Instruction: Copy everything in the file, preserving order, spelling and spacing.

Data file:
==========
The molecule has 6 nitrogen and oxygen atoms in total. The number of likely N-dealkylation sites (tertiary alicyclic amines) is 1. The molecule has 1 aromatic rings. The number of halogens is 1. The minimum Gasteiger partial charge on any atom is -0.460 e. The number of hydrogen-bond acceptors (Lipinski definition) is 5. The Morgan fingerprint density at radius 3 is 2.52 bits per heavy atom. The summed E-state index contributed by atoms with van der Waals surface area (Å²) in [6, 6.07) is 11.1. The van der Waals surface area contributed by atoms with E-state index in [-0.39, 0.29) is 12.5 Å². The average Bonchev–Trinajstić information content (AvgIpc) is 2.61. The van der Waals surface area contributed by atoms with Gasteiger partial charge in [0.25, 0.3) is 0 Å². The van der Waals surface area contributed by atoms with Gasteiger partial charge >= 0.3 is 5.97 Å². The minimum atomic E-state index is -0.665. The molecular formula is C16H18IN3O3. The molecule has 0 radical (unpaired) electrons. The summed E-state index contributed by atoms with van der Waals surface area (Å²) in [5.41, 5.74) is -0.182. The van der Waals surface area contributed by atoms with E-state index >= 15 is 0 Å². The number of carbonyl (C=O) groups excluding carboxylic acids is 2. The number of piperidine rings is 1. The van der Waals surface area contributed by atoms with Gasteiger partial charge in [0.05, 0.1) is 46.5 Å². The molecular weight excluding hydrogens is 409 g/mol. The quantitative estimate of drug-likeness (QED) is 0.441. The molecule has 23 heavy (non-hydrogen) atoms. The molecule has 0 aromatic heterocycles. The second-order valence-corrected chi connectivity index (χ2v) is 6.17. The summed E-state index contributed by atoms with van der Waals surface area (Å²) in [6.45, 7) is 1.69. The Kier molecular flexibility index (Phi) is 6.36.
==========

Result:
The molecule has 6 nitrogen and oxygen atoms in total. The number of likely N-dealkylation sites (tertiary alicyclic amines) is 1. The molecule has 1 aromatic rings. The number of halogens is 1. The minimum Gasteiger partial charge on any atom is -0.460 e. The number of hydrogen-bond acceptors (Lipinski definition) is 5. The Morgan fingerprint density at radius 3 is 2.52 bits per heavy atom. The summed E-state index contributed by atoms with van der Waals surface area (Å²) in [6, 6.07) is 11.1. The van der Waals surface area contributed by atoms with E-state index in [-0.39, 0.29) is 12.5 Å². The average Bonchev–Trinajstić information content (AvgIpc) is 2.61. The van der Waals surface area contributed by atoms with Gasteiger partial charge in [0.25, 0.3) is 0 Å². The van der Waals surface area contributed by atoms with Gasteiger partial charge >= 0.3 is 5.97 Å². The minimum atomic E-state index is -0.665. The molecular formula is C16H18IN3O3. The molecule has 0 radical (unpaired) electrons. The summed E-state index contributed by atoms with van der Waals surface area (Å²) in [5.41, 5.74) is -0.182. The van der Waals surface area contributed by atoms with E-state index >= 15 is 0 Å². The number of carbonyl (C=O) groups excluding carboxylic acids is 2. The number of piperidine rings is 1. The van der Waals surface area contributed by atoms with Gasteiger partial charge in [0.05, 0.1) is 46.5 Å². The molecular weight excluding hydrogens is 409 g/mol. The quantitative estimate of drug-likeness (QED) is 0.441. The molecule has 23 heavy (non-hydrogen) atoms. The molecule has 0 aromatic heterocycles. The second-order valence-corrected chi connectivity index (χ2v) is 6.17. The summed E-state index contributed by atoms with van der Waals surface area (Å²) in [6.45, 7) is 1.69. The Kier molecular flexibility index (Phi) is 6.36.